The "All The Light We Cannot See by Anthony Doerr" book review
Marie-Laure lives with her father in Paris near the Museum of Natural History, where he works as the master of its thousands of locks. When she is six, Marie-Laure goes blind and her father builds a perfect miniature of their neighborhood so she can memorize it by touch and navigate her way home. When she is twelve, the Nazis occupy Paris and father and daughter flee to the walled citadel of Saint-Malo, where Marie-Laure’s reclusive great-uncle lives in a tall house by the sea. With them they carry what might be the museum’s most valuable and dangerous jewel.
In a mining town in Germany, the orphan Werner grows up with his younger sister, enchanted by a crude radio they find. Werner becomes an expert at building and fixing these crucial new instruments, a talent that wins him a place at a brutal academy for Hitler Youth, then a special assignment to track the resistance. More and more aware of the human cost of his intelligence, Werner travels through the heart of the war and, finally, into Saint-Malo, where his story and Marie-Laure’s converge.
This is the second book, that I've read this summer that had the perspective of the French in World War II. I liked that very much, but overall it was pretty hard in the beginning to continue reading this book. More than once I wanted to put it down and I had to force myself to keep reading. This was proven to be a good choice because after a few chapters I started enjoying the story.
If you start reading this you have to know, that this is not a book you can read in a day. It requires your attention and you have to understand it.
I liked the way the chapters were sectioned. They were usually about three to four pages long. The chapters were in a section and this section was titled with a date. So the story kept going on between past and present and as the story continued, past and present started to combine.
At the beginning there was the point of view of Marie-Laure and Werner, but it was told in a third person narration. But as the story continued more perspectives joined the story.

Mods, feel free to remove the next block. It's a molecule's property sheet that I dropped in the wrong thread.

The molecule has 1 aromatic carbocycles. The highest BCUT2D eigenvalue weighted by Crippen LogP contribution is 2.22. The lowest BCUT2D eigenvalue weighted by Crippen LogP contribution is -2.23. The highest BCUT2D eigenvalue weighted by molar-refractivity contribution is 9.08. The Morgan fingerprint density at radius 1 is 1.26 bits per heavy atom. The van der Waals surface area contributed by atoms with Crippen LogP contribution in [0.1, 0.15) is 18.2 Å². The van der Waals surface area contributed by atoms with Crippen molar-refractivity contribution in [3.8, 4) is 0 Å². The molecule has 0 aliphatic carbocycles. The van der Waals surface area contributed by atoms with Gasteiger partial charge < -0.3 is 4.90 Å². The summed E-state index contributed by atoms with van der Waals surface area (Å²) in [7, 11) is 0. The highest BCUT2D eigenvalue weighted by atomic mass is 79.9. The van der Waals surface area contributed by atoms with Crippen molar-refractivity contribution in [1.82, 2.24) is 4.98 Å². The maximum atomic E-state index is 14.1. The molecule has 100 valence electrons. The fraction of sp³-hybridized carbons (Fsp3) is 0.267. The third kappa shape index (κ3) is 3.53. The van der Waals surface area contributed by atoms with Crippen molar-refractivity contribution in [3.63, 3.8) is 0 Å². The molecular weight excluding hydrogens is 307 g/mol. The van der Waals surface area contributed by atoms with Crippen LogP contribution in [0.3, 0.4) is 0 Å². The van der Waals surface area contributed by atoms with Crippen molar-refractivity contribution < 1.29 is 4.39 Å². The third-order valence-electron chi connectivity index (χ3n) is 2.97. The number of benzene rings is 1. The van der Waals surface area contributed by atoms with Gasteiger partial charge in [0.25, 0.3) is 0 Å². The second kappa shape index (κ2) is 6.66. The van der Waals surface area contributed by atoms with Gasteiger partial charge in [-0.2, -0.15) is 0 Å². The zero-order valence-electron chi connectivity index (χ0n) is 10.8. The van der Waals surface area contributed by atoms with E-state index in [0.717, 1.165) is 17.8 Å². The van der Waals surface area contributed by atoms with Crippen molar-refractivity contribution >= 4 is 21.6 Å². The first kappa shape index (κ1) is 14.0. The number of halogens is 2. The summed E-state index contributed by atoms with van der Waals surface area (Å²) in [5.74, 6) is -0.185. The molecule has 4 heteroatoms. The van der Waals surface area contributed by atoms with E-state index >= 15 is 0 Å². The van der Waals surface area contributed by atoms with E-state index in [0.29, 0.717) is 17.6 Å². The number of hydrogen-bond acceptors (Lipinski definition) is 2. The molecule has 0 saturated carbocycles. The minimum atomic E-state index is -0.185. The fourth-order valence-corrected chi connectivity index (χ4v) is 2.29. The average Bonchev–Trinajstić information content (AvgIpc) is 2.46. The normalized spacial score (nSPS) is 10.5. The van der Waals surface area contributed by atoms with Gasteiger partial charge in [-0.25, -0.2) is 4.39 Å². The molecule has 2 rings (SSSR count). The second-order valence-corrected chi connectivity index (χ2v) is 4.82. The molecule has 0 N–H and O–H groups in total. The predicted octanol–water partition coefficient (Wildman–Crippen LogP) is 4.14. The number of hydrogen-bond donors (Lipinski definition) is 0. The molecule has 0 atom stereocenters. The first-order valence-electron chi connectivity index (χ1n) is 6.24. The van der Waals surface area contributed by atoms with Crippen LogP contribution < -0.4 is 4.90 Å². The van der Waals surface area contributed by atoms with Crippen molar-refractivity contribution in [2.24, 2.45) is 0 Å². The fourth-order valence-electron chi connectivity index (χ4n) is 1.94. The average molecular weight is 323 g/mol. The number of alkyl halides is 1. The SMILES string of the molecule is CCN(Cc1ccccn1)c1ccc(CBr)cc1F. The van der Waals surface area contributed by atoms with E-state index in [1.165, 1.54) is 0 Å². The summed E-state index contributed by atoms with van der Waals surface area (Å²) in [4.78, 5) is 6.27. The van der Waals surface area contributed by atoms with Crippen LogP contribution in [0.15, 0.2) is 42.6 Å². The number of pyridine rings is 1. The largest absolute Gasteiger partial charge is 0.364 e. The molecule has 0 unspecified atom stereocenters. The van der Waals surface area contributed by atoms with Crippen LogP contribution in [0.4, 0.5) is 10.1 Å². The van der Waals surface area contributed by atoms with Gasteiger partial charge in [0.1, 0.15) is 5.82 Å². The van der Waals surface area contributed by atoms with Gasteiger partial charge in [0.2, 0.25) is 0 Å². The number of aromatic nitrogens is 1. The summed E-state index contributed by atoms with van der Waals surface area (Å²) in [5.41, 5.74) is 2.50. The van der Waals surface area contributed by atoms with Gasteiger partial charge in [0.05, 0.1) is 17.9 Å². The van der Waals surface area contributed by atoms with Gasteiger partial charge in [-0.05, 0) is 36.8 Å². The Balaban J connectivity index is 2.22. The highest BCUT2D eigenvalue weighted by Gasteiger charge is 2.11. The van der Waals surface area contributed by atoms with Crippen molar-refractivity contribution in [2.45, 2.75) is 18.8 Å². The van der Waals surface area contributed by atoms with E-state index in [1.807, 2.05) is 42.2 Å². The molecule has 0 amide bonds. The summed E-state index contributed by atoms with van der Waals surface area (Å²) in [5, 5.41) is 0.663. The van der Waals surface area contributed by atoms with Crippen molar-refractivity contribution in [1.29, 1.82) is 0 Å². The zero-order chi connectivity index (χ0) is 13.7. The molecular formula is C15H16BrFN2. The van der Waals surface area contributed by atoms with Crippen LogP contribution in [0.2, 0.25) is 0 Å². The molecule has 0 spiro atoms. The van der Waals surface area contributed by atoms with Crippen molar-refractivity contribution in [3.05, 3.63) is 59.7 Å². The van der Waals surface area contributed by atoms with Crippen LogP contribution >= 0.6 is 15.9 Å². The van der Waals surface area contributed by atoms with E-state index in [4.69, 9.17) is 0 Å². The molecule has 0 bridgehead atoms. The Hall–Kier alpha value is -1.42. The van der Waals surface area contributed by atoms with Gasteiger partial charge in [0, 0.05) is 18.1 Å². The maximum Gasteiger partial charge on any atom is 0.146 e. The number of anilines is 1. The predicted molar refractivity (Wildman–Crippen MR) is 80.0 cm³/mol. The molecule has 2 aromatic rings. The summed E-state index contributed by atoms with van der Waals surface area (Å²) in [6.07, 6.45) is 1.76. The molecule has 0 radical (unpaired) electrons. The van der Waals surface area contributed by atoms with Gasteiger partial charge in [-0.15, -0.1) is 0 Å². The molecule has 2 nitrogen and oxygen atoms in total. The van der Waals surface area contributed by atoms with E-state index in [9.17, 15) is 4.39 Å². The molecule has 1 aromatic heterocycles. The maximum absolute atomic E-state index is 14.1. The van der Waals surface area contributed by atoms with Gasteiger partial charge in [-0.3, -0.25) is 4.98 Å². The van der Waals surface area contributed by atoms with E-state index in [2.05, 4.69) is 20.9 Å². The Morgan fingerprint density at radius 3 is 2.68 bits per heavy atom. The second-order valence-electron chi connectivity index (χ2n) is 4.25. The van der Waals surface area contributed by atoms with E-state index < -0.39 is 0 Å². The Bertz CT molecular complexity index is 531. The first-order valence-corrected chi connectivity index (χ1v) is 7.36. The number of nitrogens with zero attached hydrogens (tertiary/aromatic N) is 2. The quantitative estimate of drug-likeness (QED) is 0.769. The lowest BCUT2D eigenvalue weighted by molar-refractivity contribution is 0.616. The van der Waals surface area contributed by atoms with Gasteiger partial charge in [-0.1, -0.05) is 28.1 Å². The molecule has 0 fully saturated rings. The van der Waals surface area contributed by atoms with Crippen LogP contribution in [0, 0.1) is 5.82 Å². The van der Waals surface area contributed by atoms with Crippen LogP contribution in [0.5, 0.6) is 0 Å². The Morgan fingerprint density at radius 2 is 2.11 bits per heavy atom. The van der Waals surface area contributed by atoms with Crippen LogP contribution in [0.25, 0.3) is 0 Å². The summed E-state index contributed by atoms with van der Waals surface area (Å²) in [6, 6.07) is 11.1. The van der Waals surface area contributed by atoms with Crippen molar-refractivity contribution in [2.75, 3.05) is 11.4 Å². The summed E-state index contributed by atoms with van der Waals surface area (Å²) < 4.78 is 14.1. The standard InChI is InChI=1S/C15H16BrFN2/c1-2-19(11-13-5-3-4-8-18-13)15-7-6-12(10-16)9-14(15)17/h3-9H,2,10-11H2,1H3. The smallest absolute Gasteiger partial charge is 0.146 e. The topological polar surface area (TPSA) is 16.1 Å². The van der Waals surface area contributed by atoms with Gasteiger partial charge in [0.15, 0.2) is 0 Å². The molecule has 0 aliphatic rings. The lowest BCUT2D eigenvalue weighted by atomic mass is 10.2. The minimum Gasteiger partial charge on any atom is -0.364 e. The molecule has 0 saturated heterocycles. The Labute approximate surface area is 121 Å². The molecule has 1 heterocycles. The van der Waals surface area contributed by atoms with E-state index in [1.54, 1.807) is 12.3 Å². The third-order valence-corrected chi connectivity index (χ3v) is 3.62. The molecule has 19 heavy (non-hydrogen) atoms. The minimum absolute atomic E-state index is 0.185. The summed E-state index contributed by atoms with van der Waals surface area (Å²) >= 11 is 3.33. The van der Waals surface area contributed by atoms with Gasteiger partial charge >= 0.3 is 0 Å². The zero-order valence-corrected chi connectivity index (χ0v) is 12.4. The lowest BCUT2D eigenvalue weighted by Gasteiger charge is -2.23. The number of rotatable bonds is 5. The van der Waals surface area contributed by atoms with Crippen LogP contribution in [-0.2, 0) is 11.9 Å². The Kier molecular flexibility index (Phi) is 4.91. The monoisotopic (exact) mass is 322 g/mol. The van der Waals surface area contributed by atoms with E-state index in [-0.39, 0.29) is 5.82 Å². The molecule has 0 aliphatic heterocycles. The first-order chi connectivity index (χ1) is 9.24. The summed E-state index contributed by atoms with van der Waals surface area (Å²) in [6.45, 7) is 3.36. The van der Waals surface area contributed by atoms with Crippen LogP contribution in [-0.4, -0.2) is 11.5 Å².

I'm not going to say too much about the plot. If I would, this will be a very long review. But at first there are these two seperate worlds of Marie-Laure and Werner. Marie-Laure is blind and lives with her dad. She loves reading and she is very interested in the sea world. Werner is an orphan boy that lives in an orphanage with his sister.He is very talented in repairing electronic devices and he is very skilled in math and physics. It actually takes forever till both Werner and Marie meet in person. And it's pretty much at the end of the book, but they have met each other before, they just don't know it yet. In the end Werner rescues Marie from a man, that wanted something that her father had been hiding for a long time. And when he rescuses her you think, that they will have a happy ending just because they would be such a cute couple and also because you have waited so long for something to happen between these two. But NOOO this book has a very sad ending. I couldn't cry. Even my tears were shocked.....Ok, besides the ending I liked the book. It was interesting, educational and good to read but I have to say that I had pretty high expectations when I started reading this story. Booktube, bookinstagram and goodreads have been buzzing about this book for so long and I thought it would be a very good read, if everybody made such a big fuzz about it. I was a bit disappointed. This is still a good book, but as I mentioned earlier it was hard to continue reading sometimes. I liked the storyline and I liked the characters. War makes a person do things they don't usually do in real life and even if some of the characters changed and did pretty stupid things, I still liked them , because I imagined how they would be like in a world without war.
3.5 out of 5 cupcakes